Using a Router to create molding/trim

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I have a a variable speed router (on a router table). I purchased a set of molding router bits. When I place my 1x4 on my table and feed it to the bit... the router will violently take the wood right from my hand. I have the router set on the lowest speed possible and it still "shoots" the board 10 feet away. I almost took my dad's head off!!!
Any idea how I can control the board so I can get a clean, usable cut from the router and bits?
The router bits are approx. 3 1/2 inches in hight.
Thanks. Barry
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wrote:

Feed the boards right-to-left across the router bit. It sounds like you're feeding them in the opposite direction, which results in a "climb cut", which as you've discovered is very dangerous.
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Chuck Taylor
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I am feeding the boards from right-to-left (as you look at the router table), the same way the bit is spinning. Is that right or should I feed the board in the opposite way the bit is spinning (left-to-right as you look at the table)?
Thanks
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In that case, you must have the workpiece on the opposite side of the bit from you -- which means you're reaching your hands over the spinning bit. And, if you're using a fence, you have the workpiece between the fence and the bit.
Both of these are highly unsafe conditions.

No.
If you're using a bearing-guided bit and no fence, then you should be feeding the board from right to left, with the board between you and the bit.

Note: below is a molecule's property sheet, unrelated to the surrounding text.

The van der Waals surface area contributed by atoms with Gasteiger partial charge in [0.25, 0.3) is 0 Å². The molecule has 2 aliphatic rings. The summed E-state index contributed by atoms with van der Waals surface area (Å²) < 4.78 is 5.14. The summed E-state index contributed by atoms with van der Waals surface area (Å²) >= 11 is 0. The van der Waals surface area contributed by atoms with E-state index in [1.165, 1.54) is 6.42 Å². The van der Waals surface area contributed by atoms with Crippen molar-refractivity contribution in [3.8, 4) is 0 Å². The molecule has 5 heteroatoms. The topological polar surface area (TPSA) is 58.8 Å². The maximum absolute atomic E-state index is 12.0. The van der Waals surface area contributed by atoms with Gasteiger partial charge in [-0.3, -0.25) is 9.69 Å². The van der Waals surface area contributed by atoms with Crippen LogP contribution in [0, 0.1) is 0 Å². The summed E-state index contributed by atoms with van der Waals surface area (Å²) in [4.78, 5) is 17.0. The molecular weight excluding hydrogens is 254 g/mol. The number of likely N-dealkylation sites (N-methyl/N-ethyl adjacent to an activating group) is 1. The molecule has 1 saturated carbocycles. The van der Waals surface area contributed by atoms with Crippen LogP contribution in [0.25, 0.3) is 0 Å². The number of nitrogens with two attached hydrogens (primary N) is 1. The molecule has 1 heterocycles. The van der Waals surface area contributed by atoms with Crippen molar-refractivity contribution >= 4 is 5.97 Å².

If you're using a fence to guide the board, the bit needs to be in the middle of the fence with only the cutting wings projecting beyond the face of the fence. (Most router table fences are two-piece affairs to facilitate this. If yours doesn't have two pieces, get one, or make an auxiliary fence, that does.) Then you feed from right to left, with the board against the fence, and, again, with the board between you and the bit.
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Regards,
Doug Miller (alphageek at milmac dot com)
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You should be feeding into the boards so that the router tries to push back towards you. When the router is upside down, the bit turns clockwise. Right side up, it turns counter clockwise. That means as you push into the wood, the bit will dig in and try to pull the router towards you. Obviously, you would be holding it securely and pushing in the opposite direction away from you along a board. In other words, the wood is on the right, the router is on the left and you'd be pushing away.
I'd suggest to get used to it, try a small bit in soft wood like pine.
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You stated that backwards. Upside down, it's CCW; right side up, it's CW.

Not if you're feeding the wood in the proper direction, it won't.
If the bit is spinning toward the wood as it should be, the force exerted by the bit on the wood is opposite to the direction of feed (i.e. toward the operator), and the force exerted on the router is in the direction of feed (i.e. away from the operator).

And the wood is between you and the bit.
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Doug Miller (alphageek at milmac dot com)
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You're right. I knew what I wanted to say, it just came out backwards.
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Number one: Be sure you're feeding in the proper direction, against the rotation of the bit. Number two: Take smaller bites, maybe using a fence to limit depth of cut. Three: Get a primer that covers basic techniques and safety(this probably could be number one, eh?). Good luck. Tom
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Thanks Tom,